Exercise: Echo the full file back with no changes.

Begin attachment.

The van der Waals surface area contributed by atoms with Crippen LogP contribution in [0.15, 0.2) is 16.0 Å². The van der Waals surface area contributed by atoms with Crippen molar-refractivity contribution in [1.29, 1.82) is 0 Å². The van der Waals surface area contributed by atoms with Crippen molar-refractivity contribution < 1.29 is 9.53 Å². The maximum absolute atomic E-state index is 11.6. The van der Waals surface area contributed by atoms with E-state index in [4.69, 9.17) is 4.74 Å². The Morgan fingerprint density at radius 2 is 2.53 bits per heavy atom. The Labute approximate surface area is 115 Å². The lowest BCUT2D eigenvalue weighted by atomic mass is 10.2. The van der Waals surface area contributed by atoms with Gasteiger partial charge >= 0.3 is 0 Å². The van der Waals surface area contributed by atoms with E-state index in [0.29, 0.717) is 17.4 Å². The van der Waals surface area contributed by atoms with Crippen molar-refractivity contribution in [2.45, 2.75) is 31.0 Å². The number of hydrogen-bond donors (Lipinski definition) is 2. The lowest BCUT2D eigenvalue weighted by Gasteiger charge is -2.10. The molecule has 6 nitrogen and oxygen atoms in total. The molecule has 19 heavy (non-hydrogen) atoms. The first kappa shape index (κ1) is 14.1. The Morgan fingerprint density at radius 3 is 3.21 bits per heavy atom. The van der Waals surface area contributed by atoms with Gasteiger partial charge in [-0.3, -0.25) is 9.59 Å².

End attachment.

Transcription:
The van der Waals surface area contributed by atoms with Crippen LogP contribution in [0.15, 0.2) is 16.0 Å². The van der Waals surface area contributed by atoms with Crippen molar-refractivity contribution in [1.29, 1.82) is 0 Å². The van der Waals surface area contributed by atoms with Crippen molar-refractivity contribution < 1.29 is 9.53 Å². The maximum absolute atomic E-state index is 11.6. The van der Waals surface area contributed by atoms with E-state index in [4.69, 9.17) is 4.74 Å². The Morgan fingerprint density at radius 2 is 2.53 bits per heavy atom. The Labute approximate surface area is 115 Å². The lowest BCUT2D eigenvalue weighted by atomic mass is 10.2. The van der Waals surface area contributed by atoms with Gasteiger partial charge >= 0.3 is 0 Å². The van der Waals surface area contributed by atoms with E-state index in [0.29, 0.717) is 17.4 Å². The van der Waals surface area contributed by atoms with Crippen molar-refractivity contribution in [2.45, 2.75) is 31.0 Å². The number of hydrogen-bond donors (Lipinski definition) is 2. The lowest BCUT2D eigenvalue weighted by Gasteiger charge is -2.10. The molecule has 6 nitrogen and oxygen atoms in total. The molecule has 19 heavy (non-hydrogen) atoms. The first kappa shape index (κ1) is 14.1. The Morgan fingerprint density at radius 3 is 3.21 bits per heavy atom. The van der Waals surface area contributed by atoms with Gasteiger partial charge in [-0.3, -0.25) is 9.59 Å².